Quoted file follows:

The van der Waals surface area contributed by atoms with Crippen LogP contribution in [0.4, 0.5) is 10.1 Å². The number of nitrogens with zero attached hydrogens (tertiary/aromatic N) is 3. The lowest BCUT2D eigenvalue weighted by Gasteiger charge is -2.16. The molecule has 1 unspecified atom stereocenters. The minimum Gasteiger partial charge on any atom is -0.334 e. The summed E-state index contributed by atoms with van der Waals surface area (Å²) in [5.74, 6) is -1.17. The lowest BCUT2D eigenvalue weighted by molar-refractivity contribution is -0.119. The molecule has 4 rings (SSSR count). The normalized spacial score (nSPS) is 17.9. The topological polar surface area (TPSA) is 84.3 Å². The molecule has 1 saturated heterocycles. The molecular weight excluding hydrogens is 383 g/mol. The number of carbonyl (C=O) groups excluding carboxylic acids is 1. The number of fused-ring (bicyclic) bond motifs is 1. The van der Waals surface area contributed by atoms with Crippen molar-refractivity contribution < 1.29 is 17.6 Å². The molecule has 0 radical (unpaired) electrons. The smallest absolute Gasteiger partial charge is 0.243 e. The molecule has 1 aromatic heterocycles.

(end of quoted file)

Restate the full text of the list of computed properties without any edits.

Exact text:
The van der Waals surface area contributed by atoms with Crippen LogP contribution in [0.4, 0.5) is 10.1 Å². The number of nitrogens with zero attached hydrogens (tertiary/aromatic N) is 3. The lowest BCUT2D eigenvalue weighted by Gasteiger charge is -2.16. The molecule has 1 unspecified atom stereocenters. The minimum Gasteiger partial charge on any atom is -0.334 e. The summed E-state index contributed by atoms with van der Waals surface area (Å²) in [5.74, 6) is -1.17. The lowest BCUT2D eigenvalue weighted by molar-refractivity contribution is -0.119. The molecule has 4 rings (SSSR count). The normalized spacial score (nSPS) is 17.9. The topological polar surface area (TPSA) is 84.3 Å². The molecule has 1 saturated heterocycles. The molecular weight excluding hydrogens is 383 g/mol. The number of carbonyl (C=O) groups excluding carboxylic acids is 1. The number of fused-ring (bicyclic) bond motifs is 1. The van der Waals surface area contributed by atoms with Crippen molar-refractivity contribution < 1.29 is 17.6 Å². The molecule has 0 radical (unpaired) electrons. The smallest absolute Gasteiger partial charge is 0.243 e. The molecule has 1 aromatic heterocycles.